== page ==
Problem 3: Limited relationship with local educational institutions
Homefields is currently deepening relationships with Millersville University as well as other local institutions of higher education. There has been significant interest in our program from these institutions, and we seek to build sustained connections that can be mutually beneficial. This project addresses this need by providing an experimental classroom where students can be involved in both maintenance and data collection. These experimental plots will also direct students’ attention to the plight of many native species which are diminishing in the wild due to introduced pests and diseases, as well as the conservation efforts underway to preserve and restore these species. Additionally, the demonstration of novel Syntropic farming techniques would greatly benefit multiple areas of academic study including Biology, Ecology, Hydrology, and Botany.


Click linked name(s) to expand/collapse or show everyone's info
  • Richard Brison - Producer
  • Dr. Christopher Stieha - Technical Advisor
  • Donna Volles - Producer


Materials and methods:

Proposed methods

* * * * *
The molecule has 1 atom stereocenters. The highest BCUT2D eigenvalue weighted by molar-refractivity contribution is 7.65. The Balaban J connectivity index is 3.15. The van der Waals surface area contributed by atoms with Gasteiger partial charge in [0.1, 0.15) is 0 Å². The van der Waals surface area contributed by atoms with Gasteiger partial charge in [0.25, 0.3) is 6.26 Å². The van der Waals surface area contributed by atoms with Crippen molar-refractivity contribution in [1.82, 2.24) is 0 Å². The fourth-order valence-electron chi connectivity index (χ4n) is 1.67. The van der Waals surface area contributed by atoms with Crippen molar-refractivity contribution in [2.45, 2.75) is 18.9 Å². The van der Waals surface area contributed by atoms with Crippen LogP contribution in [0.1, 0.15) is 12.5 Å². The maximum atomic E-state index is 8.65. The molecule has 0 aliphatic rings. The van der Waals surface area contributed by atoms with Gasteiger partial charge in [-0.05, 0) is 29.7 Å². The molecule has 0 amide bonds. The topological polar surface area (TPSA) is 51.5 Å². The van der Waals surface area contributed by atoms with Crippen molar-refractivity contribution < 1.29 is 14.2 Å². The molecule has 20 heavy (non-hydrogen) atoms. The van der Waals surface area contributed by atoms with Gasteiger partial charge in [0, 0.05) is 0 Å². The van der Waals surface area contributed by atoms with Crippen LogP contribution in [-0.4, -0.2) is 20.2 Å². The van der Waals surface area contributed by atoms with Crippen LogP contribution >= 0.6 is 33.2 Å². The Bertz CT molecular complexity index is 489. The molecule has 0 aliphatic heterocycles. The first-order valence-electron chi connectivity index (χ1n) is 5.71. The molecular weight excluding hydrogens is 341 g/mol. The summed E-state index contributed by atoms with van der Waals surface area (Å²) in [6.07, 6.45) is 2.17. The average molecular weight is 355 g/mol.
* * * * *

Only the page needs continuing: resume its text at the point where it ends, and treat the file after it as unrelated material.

To evaluate the Syntropic framework for establishing fully-integrated forests from open agricultural land, this project will involve planting all the layers of a complete forest ecosystem together. This differs from the traditional practice of reforestation which involved planting canopy species together and excluding the understory and ground-level plant niches. This project will instead establish multiple layers in the same location using close plantings in a single row, allowing for ease of mowing to control neighboring growth. To this end, the additional native perennial crop species of pecan, paw paw, and haskaps will be included for added diversity and maximum use of space. All of these species will tolerate the juglone soil compounds produced by butternuts and pecans and will likely integrate well together. This model was derived from the work done by Ernst Götsch in Brazil (see citation list). For this project will adapt this model to fit a temperate climate and encompass native species with high conservation value. This method may also reduce some of the disease transmission in the species as susceptible individuals will not directly border one another. The use of biodegradable plastic mulch will prevent direct root competition from neighboring weeds and will break down once the saplings are well established. This model, if successful, may prove valuable for reforesting similar agricultural land for the sake of tree crop production. The effectiveness of this strategy will be reflected by the metrics of vigor, disease susceptibility, mortality, and age at first nut production which will be compared across each plot. As a control, approximately 50 feet on the end of each bed will consist of conventional tree planting at standard spacing, which can then be compared with the vitality and vigor year-by-year of the Syntropic-style plots.